- OXFORD LIBRARY OF PSYCHOLOGY
- Oxford Library of Psychology
- About the Editor
- Exercise Psychology: Understanding the Mental Health Benefits of Physical Activity and the Public Health Challenges of Inactivity
- Physical Activity Epidemiology
- The Ultimate Tranquilizer? Exercise and Its Influence on Anxiety
- Body Image and Exercise
- Physical Activity and Cognitive Function: Theoretical Bases, Mechanisms, and Moderators
- Exercise and Health-Related Quality of Life
- Physical Activity as a “Stellar” Positive Psychology Intervention
- Psychoneuroendocrinology and Physical Activity
- Muscle Pain During and Following Exercise
- Cardiovascular Health Implications of Combined Mental and Physical Challenge
- Personality and Physical Activity
- Psychosocial Influence
- Theoretical Approaches to Exercise Promotion
- Theoretical Approaches to Physical Activity Intervention
- Social Cognitive Models
- Exercise Is a Many-Splendored Thing, but for Some It Does Not Feel So Splendid: Staging a Resurgence of Hedonistic Ideas in the Quest to Understand Exercise Behavior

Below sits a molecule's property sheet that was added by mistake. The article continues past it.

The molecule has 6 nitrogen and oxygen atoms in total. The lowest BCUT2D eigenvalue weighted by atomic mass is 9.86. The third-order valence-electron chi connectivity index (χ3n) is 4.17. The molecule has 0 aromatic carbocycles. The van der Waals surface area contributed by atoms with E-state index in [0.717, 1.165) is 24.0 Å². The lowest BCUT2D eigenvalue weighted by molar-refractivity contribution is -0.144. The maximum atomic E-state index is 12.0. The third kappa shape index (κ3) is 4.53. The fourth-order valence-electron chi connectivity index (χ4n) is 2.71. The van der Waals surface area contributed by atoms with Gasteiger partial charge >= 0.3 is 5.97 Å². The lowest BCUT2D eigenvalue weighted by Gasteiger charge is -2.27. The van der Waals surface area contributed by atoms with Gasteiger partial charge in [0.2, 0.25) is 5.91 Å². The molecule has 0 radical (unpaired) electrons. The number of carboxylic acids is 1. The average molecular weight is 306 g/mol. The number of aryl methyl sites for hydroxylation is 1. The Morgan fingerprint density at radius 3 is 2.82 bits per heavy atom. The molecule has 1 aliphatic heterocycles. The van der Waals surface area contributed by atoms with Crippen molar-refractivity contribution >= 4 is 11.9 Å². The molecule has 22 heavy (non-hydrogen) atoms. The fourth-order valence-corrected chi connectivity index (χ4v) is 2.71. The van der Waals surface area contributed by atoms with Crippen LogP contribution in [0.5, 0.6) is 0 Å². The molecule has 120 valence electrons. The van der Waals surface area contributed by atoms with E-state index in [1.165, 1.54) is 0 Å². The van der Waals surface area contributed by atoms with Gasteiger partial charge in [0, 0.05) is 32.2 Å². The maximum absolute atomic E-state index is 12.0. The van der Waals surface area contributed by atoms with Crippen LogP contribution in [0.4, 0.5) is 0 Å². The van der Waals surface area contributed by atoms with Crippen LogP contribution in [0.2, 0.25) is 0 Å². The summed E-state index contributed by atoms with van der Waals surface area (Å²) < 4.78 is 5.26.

- Exercise Psychology and Physical Disability
- Physical Activity and Exercise in Older Adults
- Children's Motivation for Involvement in Physical Activity
- Exercise Psychology and Children's Intelligence
- Cancer Patients
- Psychology of Resistance Exercise
- Tai Chi as an Alternative Mode of Exercise Activity for Older Adults
Abstract and Keywords
Psychoneuroendocrinology is the clinical study of hormone fluctuations and their relationship to human behavior. The hypothalamic-pituitary-adrenal (HPA) axis is central to this area of study. Salivary cortisol is considered to be a reliable indicator of HPA function and can be used as a biomarker of physical and mental stress. Several aspects of psychoneuroendocrinology are relevant to physical activity and exercise. First, regular physical activity can both result in physiological adaptations to the HPA axis that might have implications for health and modify HPA and immune responses to mental stress. Second, cortisol appears to be important in preparing for mental and physical demands and may have an impact on sports performance. Overtraining in athletes provides a model for examining neuroendocrine function and chronic stress.
Mark Hamer, Department of Epidemiology and Public Health, University College London.
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